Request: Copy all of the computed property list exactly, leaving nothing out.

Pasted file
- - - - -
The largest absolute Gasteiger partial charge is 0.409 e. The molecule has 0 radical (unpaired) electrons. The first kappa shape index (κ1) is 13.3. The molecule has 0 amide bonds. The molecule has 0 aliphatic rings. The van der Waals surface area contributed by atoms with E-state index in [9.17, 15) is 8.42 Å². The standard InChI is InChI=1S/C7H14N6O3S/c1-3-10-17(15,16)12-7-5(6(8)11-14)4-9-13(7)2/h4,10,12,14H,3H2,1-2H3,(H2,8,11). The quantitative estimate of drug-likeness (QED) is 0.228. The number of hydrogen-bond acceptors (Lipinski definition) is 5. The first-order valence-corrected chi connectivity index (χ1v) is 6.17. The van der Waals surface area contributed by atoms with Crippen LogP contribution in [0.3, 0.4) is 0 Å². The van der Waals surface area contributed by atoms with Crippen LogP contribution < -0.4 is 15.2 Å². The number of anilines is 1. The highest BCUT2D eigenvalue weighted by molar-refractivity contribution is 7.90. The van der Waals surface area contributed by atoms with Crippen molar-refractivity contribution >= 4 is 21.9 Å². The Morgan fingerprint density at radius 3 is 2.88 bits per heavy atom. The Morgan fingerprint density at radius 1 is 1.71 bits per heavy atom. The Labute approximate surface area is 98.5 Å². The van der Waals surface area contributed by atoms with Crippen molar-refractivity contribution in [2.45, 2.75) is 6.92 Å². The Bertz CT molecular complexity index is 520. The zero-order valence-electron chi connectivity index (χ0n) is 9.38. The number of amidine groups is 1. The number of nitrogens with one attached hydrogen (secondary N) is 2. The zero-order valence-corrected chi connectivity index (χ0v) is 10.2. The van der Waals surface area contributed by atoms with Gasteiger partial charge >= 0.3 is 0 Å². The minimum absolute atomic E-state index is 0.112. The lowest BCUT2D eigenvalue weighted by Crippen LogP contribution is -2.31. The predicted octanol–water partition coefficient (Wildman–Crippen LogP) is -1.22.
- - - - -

The largest absolute Gasteiger partial charge is 0.409 e. The molecule has 0 radical (unpaired) electrons. The first kappa shape index (κ1) is 13.3. The molecule has 0 amide bonds. The molecule has 0 aliphatic rings. The van der Waals surface area contributed by atoms with E-state index in [9.17, 15) is 8.42 Å². The standard InChI is InChI=1S/C7H14N6O3S/c1-3-10-17(15,16)12-7-5(6(8)11-14)4-9-13(7)2/h4,10,12,14H,3H2,1-2H3,(H2,8,11). The quantitative estimate of drug-likeness (QED) is 0.228. The number of hydrogen-bond acceptors (Lipinski definition) is 5. The first-order valence-corrected chi connectivity index (χ1v) is 6.17. The van der Waals surface area contributed by atoms with Crippen LogP contribution in [0.3, 0.4) is 0 Å². The van der Waals surface area contributed by atoms with Crippen LogP contribution < -0.4 is 15.2 Å². The number of anilines is 1. The highest BCUT2D eigenvalue weighted by molar-refractivity contribution is 7.90. The van der Waals surface area contributed by atoms with Crippen molar-refractivity contribution >= 4 is 21.9 Å². The Morgan fingerprint density at radius 3 is 2.88 bits per heavy atom. The Morgan fingerprint density at radius 1 is 1.71 bits per heavy atom. The Labute approximate surface area is 98.5 Å². The van der Waals surface area contributed by atoms with Crippen molar-refractivity contribution in [2.45, 2.75) is 6.92 Å². The Bertz CT molecular complexity index is 520. The zero-order valence-electron chi connectivity index (χ0n) is 9.38. The number of amidine groups is 1. The number of nitrogens with one attached hydrogen (secondary N) is 2. The zero-order valence-corrected chi connectivity index (χ0v) is 10.2. The van der Waals surface area contributed by atoms with Gasteiger partial charge >= 0.3 is 0 Å². The minimum absolute atomic E-state index is 0.112. The lowest BCUT2D eigenvalue weighted by Crippen LogP contribution is -2.31. The predicted octanol–water partition coefficient (Wildman–Crippen LogP) is -1.22.